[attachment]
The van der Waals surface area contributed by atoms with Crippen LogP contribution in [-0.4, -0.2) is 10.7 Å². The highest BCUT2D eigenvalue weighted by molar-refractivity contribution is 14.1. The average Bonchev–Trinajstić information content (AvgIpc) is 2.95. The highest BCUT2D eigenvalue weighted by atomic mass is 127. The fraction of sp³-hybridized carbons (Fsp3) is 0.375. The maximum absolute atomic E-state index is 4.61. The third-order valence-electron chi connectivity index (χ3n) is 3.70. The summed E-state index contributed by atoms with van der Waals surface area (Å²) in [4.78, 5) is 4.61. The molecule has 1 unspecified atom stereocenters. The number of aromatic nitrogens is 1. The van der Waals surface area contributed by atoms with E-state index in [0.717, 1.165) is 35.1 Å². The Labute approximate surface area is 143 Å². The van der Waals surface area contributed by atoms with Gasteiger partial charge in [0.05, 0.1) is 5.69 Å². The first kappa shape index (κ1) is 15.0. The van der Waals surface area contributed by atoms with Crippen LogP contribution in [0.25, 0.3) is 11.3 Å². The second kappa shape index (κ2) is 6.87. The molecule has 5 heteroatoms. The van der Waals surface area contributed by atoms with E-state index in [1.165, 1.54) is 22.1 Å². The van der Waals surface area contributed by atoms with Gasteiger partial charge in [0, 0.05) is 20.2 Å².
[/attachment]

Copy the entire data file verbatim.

The van der Waals surface area contributed by atoms with Crippen LogP contribution in [-0.4, -0.2) is 10.7 Å². The highest BCUT2D eigenvalue weighted by molar-refractivity contribution is 14.1. The average Bonchev–Trinajstić information content (AvgIpc) is 2.95. The highest BCUT2D eigenvalue weighted by atomic mass is 127. The fraction of sp³-hybridized carbons (Fsp3) is 0.375. The maximum absolute atomic E-state index is 4.61. The third-order valence-electron chi connectivity index (χ3n) is 3.70. The summed E-state index contributed by atoms with van der Waals surface area (Å²) in [4.78, 5) is 4.61. The molecule has 1 unspecified atom stereocenters. The number of aromatic nitrogens is 1. The van der Waals surface area contributed by atoms with E-state index in [0.717, 1.165) is 35.1 Å². The Labute approximate surface area is 143 Å². The van der Waals surface area contributed by atoms with Gasteiger partial charge in [0.05, 0.1) is 5.69 Å². The first kappa shape index (κ1) is 15.0. The van der Waals surface area contributed by atoms with Crippen LogP contribution in [0.25, 0.3) is 11.3 Å². The second kappa shape index (κ2) is 6.87. The molecule has 5 heteroatoms. The van der Waals surface area contributed by atoms with E-state index in [1.165, 1.54) is 22.1 Å². The van der Waals surface area contributed by atoms with Gasteiger partial charge in [0, 0.05) is 20.2 Å².